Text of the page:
Countess Dracula

You ever wish you could be a cigar-chewing, bottom-lining, interfering executive producer? The sort of brash, no bullshit mover and shaker who’d have no problem asking a sensitive and artistic director ‘how the hell is this supposed to make us any money?’  I do. And not just for the Rolls-Royces, expensive coats and champagne for breakfast. But because I would like to have been on the set of films like Countess Dracula.

Because I’m telling you, this one had got a lot going for it, and all it needed was a quiet word in the right ear, and a boot up the right backside and it could have been a classic. And if I’d had the chance to roll up outside the set having watched the dailies, and waddled into the production office (in this fantasy, by the way, I’m fat with fine wine, good food, and not giving a shit) for a private emergency meeting with the director and producer, it would probably have gone something like this:

Listen lads, we’ve got a bit of a problem. Now, don’t panic because I love the movie. I do, I really do. I’m thrilled we’ve got you Hungarian lads telling Hungary’s most famous true horror story. I feel your need to tell this story right, to use our humble Hammer to tell a proper Hungarian tale. I love the authentic details you’ve brought to the project, especially the hats. Listen, did I ever once complain about the hats? Let me tell you, here at Hammer studios we are not short of funny hats for soldiers, maids and noblemen to wear. Warehouses full of the buggers we’ve got. But you wanted proper Hungarian hats, and that’s what I got you, didn’t I? You know why? And it’s not just because I care, although believe me, I do care. We’re trying to drag Hammer into the 70’s here. And I can’t face trying to blackmail Christopher Lee into being Dracula again. It’ll take me getting the Queen, the actual Queen, to beg him to do it if we want him. And I, for one, cannot be arsed. So, what do we want instead of scowling Chris? We want something different. Something authentic. And that’s what we’ve got here no question. I know you’re having to put up with a bunch of English blokes, some of them trying out dodgy Hungarian accents, and some of them not bothering at all. But still, the look of it, the feel of it is authentic. It’s Hungarian, and it’s your country’s story, and I want to be true to that, I do. That’s why I’m coming to you today. Not because I want less from you, but because I want more my lads, more!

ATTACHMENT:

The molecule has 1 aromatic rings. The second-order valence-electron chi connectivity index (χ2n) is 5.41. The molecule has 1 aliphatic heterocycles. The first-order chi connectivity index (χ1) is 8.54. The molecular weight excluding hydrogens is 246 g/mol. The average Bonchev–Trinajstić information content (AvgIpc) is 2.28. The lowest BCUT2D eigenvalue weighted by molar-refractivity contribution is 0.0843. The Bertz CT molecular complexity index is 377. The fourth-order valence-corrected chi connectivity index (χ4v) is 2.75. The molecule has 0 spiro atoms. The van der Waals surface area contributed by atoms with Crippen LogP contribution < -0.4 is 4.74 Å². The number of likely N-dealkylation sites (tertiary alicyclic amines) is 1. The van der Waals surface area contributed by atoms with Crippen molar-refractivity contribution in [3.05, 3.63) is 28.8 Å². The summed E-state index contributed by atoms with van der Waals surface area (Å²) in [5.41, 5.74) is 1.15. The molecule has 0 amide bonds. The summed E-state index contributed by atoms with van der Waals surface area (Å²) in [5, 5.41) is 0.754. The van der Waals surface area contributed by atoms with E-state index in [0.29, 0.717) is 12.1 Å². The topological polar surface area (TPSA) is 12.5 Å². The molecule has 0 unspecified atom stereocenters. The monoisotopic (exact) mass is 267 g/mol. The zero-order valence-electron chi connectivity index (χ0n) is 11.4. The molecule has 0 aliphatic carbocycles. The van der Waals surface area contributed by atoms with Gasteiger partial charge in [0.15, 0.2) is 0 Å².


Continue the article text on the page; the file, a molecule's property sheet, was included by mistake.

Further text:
I mean, it looks terrific! You will have to excuse me for using the word ‘terrific’ to describe what are pretty obviously painstakingly arranged shots with such indescribably beautiful composition so that nearly every single frame looks like a classic painting. Don’t look so surprised, I care about that stuff! You know why? Because it works, that’s why. It’s not pretentious, or showy, it just makes the whole thing look, well, terrific. And my job is to make sure that Arthur Q Average gets something in return from forking over his hard-earned money to us. And as far as how this baby looks, I think he’s getting plenty of bang for his buck.

And listen, Ingrid Pitt could be a huge star for us, and this is a great vehicle for her. Honestly, I had my doubts she could carry this whole film. Because even though the Countess is a total monster, we have to feel for her or there’s no bloody movie. And Ingrid is magnetic, magnificent, magisterial. She’s just as good as the desperate and conniving old crone as she is as the young, can’t believe her luck, second chance beauty. She is doing brilliant work, and that is pretty obviously down to you guys and your vision for this picture.

And the setting! Look, we’ve done movies set in castles before. Quite a lot of bloody movies actually, but they’ve never felt this claustrophobic. For the first time ever, I’m getting a sense of how imprisoned these nobles were in the same old cold stone corridors, the same old dusty rooms and libraries, the same old faces on the wall, and the creeping knowledge that all you would ever amount to, at best, is another picture on that wall. You’ve got me thinking lads, and I don’t care what people say, I think thinking in a movie is good, otherwise what are you doing? You’re getting bored is what you’re doing. You could set the whole movie in this castle!